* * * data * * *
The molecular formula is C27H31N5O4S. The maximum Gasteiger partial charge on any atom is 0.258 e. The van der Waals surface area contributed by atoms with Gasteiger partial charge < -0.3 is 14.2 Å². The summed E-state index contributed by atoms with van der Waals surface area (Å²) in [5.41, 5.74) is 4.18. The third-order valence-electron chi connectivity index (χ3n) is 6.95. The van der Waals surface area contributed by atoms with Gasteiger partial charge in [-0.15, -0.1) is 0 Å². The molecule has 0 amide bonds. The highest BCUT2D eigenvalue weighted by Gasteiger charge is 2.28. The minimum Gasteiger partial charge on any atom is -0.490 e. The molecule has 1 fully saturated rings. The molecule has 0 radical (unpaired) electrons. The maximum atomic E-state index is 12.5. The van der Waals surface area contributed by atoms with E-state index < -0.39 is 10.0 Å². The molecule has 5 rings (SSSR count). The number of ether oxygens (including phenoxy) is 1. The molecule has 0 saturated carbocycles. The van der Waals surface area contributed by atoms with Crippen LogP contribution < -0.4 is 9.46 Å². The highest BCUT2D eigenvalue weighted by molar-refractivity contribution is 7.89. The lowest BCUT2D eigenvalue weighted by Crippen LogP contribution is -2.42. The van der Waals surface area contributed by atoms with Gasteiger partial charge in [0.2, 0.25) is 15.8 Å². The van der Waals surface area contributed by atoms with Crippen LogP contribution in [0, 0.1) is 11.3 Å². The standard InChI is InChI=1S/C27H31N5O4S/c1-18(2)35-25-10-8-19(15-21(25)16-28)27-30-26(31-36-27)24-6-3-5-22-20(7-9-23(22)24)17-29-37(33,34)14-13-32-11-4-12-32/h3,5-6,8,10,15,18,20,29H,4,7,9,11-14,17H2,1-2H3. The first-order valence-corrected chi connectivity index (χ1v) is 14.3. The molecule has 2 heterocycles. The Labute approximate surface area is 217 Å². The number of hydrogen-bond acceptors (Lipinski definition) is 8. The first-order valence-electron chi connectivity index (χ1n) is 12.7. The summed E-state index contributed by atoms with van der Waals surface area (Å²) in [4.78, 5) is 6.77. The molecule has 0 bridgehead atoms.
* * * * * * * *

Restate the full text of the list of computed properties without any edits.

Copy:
The molecular formula is C27H31N5O4S. The maximum Gasteiger partial charge on any atom is 0.258 e. The van der Waals surface area contributed by atoms with Gasteiger partial charge < -0.3 is 14.2 Å². The summed E-state index contributed by atoms with van der Waals surface area (Å²) in [5.41, 5.74) is 4.18. The third-order valence-electron chi connectivity index (χ3n) is 6.95. The van der Waals surface area contributed by atoms with Gasteiger partial charge in [-0.15, -0.1) is 0 Å². The molecule has 0 amide bonds. The highest BCUT2D eigenvalue weighted by Gasteiger charge is 2.28. The minimum Gasteiger partial charge on any atom is -0.490 e. The molecule has 1 fully saturated rings. The molecule has 0 radical (unpaired) electrons. The maximum atomic E-state index is 12.5. The van der Waals surface area contributed by atoms with E-state index < -0.39 is 10.0 Å². The molecule has 5 rings (SSSR count). The number of ether oxygens (including phenoxy) is 1. The molecule has 0 saturated carbocycles. The van der Waals surface area contributed by atoms with Crippen LogP contribution < -0.4 is 9.46 Å². The highest BCUT2D eigenvalue weighted by molar-refractivity contribution is 7.89. The lowest BCUT2D eigenvalue weighted by Crippen LogP contribution is -2.42. The van der Waals surface area contributed by atoms with Gasteiger partial charge in [0.2, 0.25) is 15.8 Å². The van der Waals surface area contributed by atoms with Crippen LogP contribution in [0, 0.1) is 11.3 Å². The standard InChI is InChI=1S/C27H31N5O4S/c1-18(2)35-25-10-8-19(15-21(25)16-28)27-30-26(31-36-27)24-6-3-5-22-20(7-9-23(22)24)17-29-37(33,34)14-13-32-11-4-12-32/h3,5-6,8,10,15,18,20,29H,4,7,9,11-14,17H2,1-2H3. The first-order valence-corrected chi connectivity index (χ1v) is 14.3. The molecule has 2 heterocycles. The Labute approximate surface area is 217 Å². The number of hydrogen-bond acceptors (Lipinski definition) is 8. The first-order valence-electron chi connectivity index (χ1n) is 12.7. The summed E-state index contributed by atoms with van der Waals surface area (Å²) in [4.78, 5) is 6.77. The molecule has 0 bridgehead atoms.